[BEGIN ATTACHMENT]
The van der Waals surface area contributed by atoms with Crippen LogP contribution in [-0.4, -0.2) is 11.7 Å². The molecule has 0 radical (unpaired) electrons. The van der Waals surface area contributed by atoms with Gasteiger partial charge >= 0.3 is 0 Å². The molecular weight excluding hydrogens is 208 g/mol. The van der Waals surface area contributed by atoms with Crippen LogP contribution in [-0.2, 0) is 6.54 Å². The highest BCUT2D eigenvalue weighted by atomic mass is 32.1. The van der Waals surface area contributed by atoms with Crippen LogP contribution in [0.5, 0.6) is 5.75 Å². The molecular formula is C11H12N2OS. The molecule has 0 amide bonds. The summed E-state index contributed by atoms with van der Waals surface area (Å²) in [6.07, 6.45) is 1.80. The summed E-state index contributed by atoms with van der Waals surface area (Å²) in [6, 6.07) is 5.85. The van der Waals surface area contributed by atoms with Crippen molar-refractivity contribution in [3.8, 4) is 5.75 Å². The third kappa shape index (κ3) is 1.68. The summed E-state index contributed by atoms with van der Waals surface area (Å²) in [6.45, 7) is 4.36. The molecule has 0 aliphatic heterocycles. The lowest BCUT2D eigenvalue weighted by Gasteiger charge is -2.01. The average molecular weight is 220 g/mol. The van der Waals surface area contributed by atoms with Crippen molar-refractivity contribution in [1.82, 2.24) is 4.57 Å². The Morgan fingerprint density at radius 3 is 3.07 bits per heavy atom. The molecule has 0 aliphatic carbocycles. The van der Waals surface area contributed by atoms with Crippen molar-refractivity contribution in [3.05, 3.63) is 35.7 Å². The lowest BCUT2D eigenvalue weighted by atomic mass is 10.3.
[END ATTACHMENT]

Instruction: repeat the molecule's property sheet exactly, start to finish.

The van der Waals surface area contributed by atoms with Crippen LogP contribution in [-0.4, -0.2) is 11.7 Å². The molecule has 0 radical (unpaired) electrons. The van der Waals surface area contributed by atoms with Gasteiger partial charge >= 0.3 is 0 Å². The molecular weight excluding hydrogens is 208 g/mol. The van der Waals surface area contributed by atoms with Crippen LogP contribution in [-0.2, 0) is 6.54 Å². The highest BCUT2D eigenvalue weighted by atomic mass is 32.1. The van der Waals surface area contributed by atoms with Crippen LogP contribution in [0.5, 0.6) is 5.75 Å². The molecular formula is C11H12N2OS. The molecule has 0 amide bonds. The summed E-state index contributed by atoms with van der Waals surface area (Å²) in [6.07, 6.45) is 1.80. The summed E-state index contributed by atoms with van der Waals surface area (Å²) in [6, 6.07) is 5.85. The van der Waals surface area contributed by atoms with Crippen molar-refractivity contribution in [3.8, 4) is 5.75 Å². The third kappa shape index (κ3) is 1.68. The summed E-state index contributed by atoms with van der Waals surface area (Å²) in [6.45, 7) is 4.36. The molecule has 0 aliphatic heterocycles. The lowest BCUT2D eigenvalue weighted by Gasteiger charge is -2.01. The average molecular weight is 220 g/mol. The van der Waals surface area contributed by atoms with Crippen molar-refractivity contribution in [1.82, 2.24) is 4.57 Å². The Morgan fingerprint density at radius 3 is 3.07 bits per heavy atom. The molecule has 0 aliphatic carbocycles. The van der Waals surface area contributed by atoms with Crippen molar-refractivity contribution in [3.05, 3.63) is 35.7 Å². The lowest BCUT2D eigenvalue weighted by atomic mass is 10.3.